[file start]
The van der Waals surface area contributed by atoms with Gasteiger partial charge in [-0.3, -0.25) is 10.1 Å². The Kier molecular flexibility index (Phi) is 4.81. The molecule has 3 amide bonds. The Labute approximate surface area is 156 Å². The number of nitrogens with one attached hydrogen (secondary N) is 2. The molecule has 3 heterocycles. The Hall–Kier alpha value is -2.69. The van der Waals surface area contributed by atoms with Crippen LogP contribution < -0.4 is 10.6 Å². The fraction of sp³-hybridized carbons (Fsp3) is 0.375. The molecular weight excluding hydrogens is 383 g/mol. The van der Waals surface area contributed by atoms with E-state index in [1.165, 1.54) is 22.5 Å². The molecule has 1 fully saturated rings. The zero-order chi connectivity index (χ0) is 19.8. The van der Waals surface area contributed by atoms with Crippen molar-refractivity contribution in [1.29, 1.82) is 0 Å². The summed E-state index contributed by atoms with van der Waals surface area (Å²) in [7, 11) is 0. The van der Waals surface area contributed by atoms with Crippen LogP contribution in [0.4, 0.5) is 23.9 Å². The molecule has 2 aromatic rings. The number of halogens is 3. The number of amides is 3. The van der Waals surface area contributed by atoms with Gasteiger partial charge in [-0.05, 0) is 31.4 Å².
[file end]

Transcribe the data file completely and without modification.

The van der Waals surface area contributed by atoms with Gasteiger partial charge in [-0.3, -0.25) is 10.1 Å². The Kier molecular flexibility index (Phi) is 4.81. The molecule has 3 amide bonds. The Labute approximate surface area is 156 Å². The number of nitrogens with one attached hydrogen (secondary N) is 2. The molecule has 3 heterocycles. The Hall–Kier alpha value is -2.69. The van der Waals surface area contributed by atoms with Crippen LogP contribution < -0.4 is 10.6 Å². The fraction of sp³-hybridized carbons (Fsp3) is 0.375. The molecular weight excluding hydrogens is 383 g/mol. The van der Waals surface area contributed by atoms with E-state index in [1.165, 1.54) is 22.5 Å². The molecule has 1 fully saturated rings. The zero-order chi connectivity index (χ0) is 19.8. The van der Waals surface area contributed by atoms with Crippen molar-refractivity contribution in [1.29, 1.82) is 0 Å². The summed E-state index contributed by atoms with van der Waals surface area (Å²) in [7, 11) is 0. The van der Waals surface area contributed by atoms with Crippen LogP contribution in [0.4, 0.5) is 23.9 Å². The molecule has 2 aromatic rings. The number of halogens is 3. The number of amides is 3. The van der Waals surface area contributed by atoms with Gasteiger partial charge in [-0.05, 0) is 31.4 Å².